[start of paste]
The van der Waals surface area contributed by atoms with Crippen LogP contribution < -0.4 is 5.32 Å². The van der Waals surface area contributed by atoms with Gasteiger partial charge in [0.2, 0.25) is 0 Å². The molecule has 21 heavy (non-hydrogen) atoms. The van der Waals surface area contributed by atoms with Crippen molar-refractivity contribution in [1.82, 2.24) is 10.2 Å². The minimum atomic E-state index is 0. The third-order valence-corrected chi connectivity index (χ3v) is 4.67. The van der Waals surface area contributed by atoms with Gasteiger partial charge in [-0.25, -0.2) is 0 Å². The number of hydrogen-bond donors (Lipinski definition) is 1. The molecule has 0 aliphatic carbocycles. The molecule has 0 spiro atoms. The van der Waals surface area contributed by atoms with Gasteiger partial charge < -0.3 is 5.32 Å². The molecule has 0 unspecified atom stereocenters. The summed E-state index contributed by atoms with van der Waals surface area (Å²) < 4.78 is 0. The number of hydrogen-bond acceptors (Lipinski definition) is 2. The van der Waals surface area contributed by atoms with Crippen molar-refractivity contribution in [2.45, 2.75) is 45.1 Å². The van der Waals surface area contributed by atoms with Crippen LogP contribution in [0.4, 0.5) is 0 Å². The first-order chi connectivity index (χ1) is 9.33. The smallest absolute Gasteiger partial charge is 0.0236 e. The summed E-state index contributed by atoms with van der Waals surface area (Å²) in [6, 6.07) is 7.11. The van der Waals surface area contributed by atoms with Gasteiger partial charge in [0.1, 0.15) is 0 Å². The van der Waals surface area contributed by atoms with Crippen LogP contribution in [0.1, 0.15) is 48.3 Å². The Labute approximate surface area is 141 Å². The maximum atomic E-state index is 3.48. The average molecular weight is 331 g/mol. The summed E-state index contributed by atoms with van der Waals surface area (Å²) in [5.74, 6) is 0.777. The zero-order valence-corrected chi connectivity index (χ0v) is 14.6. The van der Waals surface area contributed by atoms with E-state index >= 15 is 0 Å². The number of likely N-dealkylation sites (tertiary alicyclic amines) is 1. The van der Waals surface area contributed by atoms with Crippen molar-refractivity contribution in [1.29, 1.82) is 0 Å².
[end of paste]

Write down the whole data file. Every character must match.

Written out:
The van der Waals surface area contributed by atoms with Crippen LogP contribution < -0.4 is 5.32 Å². The van der Waals surface area contributed by atoms with Gasteiger partial charge in [0.2, 0.25) is 0 Å². The molecule has 21 heavy (non-hydrogen) atoms. The van der Waals surface area contributed by atoms with Crippen molar-refractivity contribution in [1.82, 2.24) is 10.2 Å². The minimum atomic E-state index is 0. The third-order valence-corrected chi connectivity index (χ3v) is 4.67. The van der Waals surface area contributed by atoms with Gasteiger partial charge in [-0.25, -0.2) is 0 Å². The number of hydrogen-bond donors (Lipinski definition) is 1. The molecule has 0 aliphatic carbocycles. The molecule has 0 spiro atoms. The van der Waals surface area contributed by atoms with Gasteiger partial charge < -0.3 is 5.32 Å². The molecule has 0 unspecified atom stereocenters. The summed E-state index contributed by atoms with van der Waals surface area (Å²) < 4.78 is 0. The number of hydrogen-bond acceptors (Lipinski definition) is 2. The van der Waals surface area contributed by atoms with Crippen molar-refractivity contribution in [2.45, 2.75) is 45.1 Å². The van der Waals surface area contributed by atoms with Crippen LogP contribution in [0.4, 0.5) is 0 Å². The first-order chi connectivity index (χ1) is 9.33. The smallest absolute Gasteiger partial charge is 0.0236 e. The summed E-state index contributed by atoms with van der Waals surface area (Å²) in [6, 6.07) is 7.11. The van der Waals surface area contributed by atoms with Gasteiger partial charge in [0.1, 0.15) is 0 Å². The van der Waals surface area contributed by atoms with Crippen LogP contribution in [0.1, 0.15) is 48.3 Å². The Labute approximate surface area is 141 Å². The maximum atomic E-state index is 3.48. The average molecular weight is 331 g/mol. The summed E-state index contributed by atoms with van der Waals surface area (Å²) in [5.74, 6) is 0.777. The zero-order valence-corrected chi connectivity index (χ0v) is 14.6. The van der Waals surface area contributed by atoms with E-state index >= 15 is 0 Å². The number of likely N-dealkylation sites (tertiary alicyclic amines) is 1. The van der Waals surface area contributed by atoms with Crippen molar-refractivity contribution in [1.29, 1.82) is 0 Å².